|Ganal, Martin -|
|Durstewitz, Gregor -|
|Polley, Andrea -|
|Berard, Aurelie -|
|Charcosset, Alain -|
|Clarke, Joseph -|
|Graner, Eva-Maria -|
|Falque, Matthieu -|
Submitted to: PLoS One
Publication Type: Peer Reviewed Journal
Publication Acceptance Date: November 5, 2011
Publication Date: December 8, 2011
Citation: Ganal, M.W., Durstewitz, G., Polley, A., Berard, A., Buckler IV, E.S., Charcosset, A., Clarke, J.D., Graner, E., Mcmullen, M.D., Falque, M. 2011. A large maize (Zea Mays L.) SNP genotyping array: development and germplasm genotyping, and genetic mapping to compare with the B73 reference genome. PLoS One. 6(12):e28334. DOI: 10.1371/journal.pone.0028334. Interpretive Summary: Many applications of crop improvement are enhanced by development of high marker density genotyping platforms, identification of unique traceable loci on each of the chromosomes that define the genetic makeup of a crop plant. We report on the establishment and characterization of a 50,000 marker single nucleotide polymorphism (SNP) genotyping array for maize (corn). We demonstrated the utility of this genotyping array for characterizing genetic diversity across a broad range of maize germplasm and for the development of high density genetic maps for two reference populations of maize. These maps have an unprecedented level of genetic resolution. These maps also aid in correcting numerous mistakes in the current reference genome sequence in maize. This research is important for maize breeders and geneticists in enabling a new level of genetic resolution at low cost. This is important for advancing maize breeding in allowing routine genome selection strategies to be applied to maize.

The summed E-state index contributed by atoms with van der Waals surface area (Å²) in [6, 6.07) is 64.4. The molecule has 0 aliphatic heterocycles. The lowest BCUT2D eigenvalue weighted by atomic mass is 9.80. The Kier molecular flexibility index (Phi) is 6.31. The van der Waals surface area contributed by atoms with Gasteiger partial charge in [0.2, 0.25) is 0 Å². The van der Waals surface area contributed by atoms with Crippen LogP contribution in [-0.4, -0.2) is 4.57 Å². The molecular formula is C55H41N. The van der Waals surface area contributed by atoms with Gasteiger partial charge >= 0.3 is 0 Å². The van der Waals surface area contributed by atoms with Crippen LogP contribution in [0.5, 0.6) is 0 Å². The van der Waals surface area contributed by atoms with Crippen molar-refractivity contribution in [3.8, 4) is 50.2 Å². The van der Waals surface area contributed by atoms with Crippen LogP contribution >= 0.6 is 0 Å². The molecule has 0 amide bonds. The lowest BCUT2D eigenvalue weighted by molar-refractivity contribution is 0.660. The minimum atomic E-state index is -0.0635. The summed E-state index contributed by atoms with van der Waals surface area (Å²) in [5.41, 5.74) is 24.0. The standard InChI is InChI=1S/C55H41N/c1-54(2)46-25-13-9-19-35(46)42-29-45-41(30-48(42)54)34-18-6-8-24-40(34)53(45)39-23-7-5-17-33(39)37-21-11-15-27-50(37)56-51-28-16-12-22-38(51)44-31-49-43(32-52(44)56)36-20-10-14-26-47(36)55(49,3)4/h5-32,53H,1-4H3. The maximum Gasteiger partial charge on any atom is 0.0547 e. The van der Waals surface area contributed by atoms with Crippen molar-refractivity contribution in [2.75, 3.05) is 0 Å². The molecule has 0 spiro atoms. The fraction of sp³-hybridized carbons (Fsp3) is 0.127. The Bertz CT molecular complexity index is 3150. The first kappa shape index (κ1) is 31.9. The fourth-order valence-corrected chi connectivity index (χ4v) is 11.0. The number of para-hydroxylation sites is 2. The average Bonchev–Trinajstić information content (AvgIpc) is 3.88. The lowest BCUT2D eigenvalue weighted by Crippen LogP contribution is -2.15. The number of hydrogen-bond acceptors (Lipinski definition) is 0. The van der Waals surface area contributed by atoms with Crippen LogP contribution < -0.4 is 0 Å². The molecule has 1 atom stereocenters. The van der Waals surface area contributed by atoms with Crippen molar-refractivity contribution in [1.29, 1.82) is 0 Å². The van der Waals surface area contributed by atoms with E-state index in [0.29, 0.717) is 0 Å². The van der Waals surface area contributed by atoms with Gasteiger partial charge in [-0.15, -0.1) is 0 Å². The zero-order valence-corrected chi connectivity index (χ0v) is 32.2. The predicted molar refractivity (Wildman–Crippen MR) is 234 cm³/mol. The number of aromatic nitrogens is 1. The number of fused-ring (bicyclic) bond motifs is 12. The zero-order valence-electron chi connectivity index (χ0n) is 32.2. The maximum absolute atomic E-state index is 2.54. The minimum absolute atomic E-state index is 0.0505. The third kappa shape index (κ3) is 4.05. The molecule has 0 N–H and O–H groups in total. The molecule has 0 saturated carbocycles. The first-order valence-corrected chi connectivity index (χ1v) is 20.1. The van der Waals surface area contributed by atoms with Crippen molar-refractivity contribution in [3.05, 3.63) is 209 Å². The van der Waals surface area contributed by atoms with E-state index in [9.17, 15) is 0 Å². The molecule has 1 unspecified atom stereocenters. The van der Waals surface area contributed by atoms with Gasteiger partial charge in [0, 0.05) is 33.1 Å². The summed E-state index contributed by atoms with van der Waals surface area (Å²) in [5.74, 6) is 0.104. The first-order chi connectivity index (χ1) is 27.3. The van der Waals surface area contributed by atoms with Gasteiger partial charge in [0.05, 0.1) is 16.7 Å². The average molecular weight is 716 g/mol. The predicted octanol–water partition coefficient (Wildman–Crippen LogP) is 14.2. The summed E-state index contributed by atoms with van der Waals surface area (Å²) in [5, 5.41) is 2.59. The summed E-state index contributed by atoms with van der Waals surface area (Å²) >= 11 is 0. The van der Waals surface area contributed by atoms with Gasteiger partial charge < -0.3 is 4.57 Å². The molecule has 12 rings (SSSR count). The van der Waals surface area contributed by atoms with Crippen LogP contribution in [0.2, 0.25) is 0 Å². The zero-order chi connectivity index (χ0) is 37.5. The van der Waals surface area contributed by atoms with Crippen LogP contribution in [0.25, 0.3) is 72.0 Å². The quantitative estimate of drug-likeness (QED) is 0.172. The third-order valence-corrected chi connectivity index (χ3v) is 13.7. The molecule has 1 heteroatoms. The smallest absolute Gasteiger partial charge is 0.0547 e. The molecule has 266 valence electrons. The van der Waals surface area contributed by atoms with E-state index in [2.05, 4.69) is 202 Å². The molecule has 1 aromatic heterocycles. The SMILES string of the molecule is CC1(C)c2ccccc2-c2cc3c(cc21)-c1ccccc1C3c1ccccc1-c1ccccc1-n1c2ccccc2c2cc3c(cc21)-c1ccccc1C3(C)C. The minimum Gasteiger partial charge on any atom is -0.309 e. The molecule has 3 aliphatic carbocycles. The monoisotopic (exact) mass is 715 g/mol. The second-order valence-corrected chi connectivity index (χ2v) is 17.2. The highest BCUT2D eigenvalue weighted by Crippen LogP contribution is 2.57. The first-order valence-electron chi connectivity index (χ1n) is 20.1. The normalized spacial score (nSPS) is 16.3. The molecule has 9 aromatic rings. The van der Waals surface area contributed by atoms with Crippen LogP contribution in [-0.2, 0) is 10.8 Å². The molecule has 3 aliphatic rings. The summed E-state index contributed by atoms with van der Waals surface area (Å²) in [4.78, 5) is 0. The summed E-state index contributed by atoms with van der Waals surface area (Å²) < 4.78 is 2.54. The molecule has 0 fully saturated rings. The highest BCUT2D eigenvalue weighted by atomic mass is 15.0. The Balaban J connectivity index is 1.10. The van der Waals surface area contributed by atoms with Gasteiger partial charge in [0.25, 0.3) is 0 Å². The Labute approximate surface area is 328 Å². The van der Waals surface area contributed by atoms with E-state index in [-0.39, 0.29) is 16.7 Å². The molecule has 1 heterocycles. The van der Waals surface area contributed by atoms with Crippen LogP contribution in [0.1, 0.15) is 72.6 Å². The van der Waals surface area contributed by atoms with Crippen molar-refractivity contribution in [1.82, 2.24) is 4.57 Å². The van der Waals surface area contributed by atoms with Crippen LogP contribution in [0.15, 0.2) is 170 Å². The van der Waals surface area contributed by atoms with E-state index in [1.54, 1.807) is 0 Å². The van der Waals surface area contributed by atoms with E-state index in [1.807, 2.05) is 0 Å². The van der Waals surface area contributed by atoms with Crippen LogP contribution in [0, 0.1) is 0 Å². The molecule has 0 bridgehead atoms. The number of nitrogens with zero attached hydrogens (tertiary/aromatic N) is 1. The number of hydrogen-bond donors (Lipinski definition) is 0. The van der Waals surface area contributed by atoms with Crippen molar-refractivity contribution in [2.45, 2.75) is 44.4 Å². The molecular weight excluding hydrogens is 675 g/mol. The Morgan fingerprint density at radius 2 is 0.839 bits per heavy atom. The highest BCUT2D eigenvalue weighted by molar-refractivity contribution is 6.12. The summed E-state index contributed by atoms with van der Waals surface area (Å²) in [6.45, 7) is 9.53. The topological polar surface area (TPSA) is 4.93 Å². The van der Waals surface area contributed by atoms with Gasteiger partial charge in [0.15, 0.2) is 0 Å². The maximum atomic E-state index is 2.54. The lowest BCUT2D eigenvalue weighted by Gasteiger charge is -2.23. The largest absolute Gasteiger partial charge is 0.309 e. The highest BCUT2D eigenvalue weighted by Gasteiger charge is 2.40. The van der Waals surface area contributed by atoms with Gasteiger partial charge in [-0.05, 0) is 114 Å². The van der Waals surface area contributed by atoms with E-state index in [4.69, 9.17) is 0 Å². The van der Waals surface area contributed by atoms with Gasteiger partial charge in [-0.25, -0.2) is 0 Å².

Technical Abstract: SNP genotyping arrays have been useful for many applications that require a large number of molecular markers such as high-density genetic mapping, genome-wide association studies (GWAS), and genomic selection for accelerated breeding. We report the establishment of a large SNP array for maize and its use for diversity analysis and high density linkage mapping. The markers, taken from a set of more than 800,000 SNPs, were selected to be preferentially located in genes and to be evenly distributed across the genome. The array was tested with a set of maize germplasm including North American and European inbred lines, parent/F1 combinations, parents of important mapping populations and distantly related teosinte material. A total of 49,585 markers were of good quality for genotyping, with an average failure rate of 4% and rates up to 8% in specific germplasm or breeding material. To demonstrate this array's use in genetic mapping and for the independent validation of the B73 sequence assembly, two intermated maize recombinant inbred line populations -- IBM (B73xMo17) and LHRF (F2xF252) -- were genotyped to establish two high density linkage maps with 20,913 and 14,524 markers respectively. 172 mapped markers were absent in the current B73 assembly and their placement can be used for future improvements of the B73 reference sequence. Colinearity of the genetic and physical maps was mostly conserved with some exceptions that suggest errors in the B73 assembly. Five major regions containing non-colinearities were identified on chromosomes 2, 3, 6, 7 and 9, and are supported by both independent genetic maps. Four additional high-confidence non-colinear regions were found on the LHRF map only, suggesting structural rearrangements between its two parents and B73. Given the high quality of the array, it will be a valuable resource for maize genetics and many aspects of maize breeding.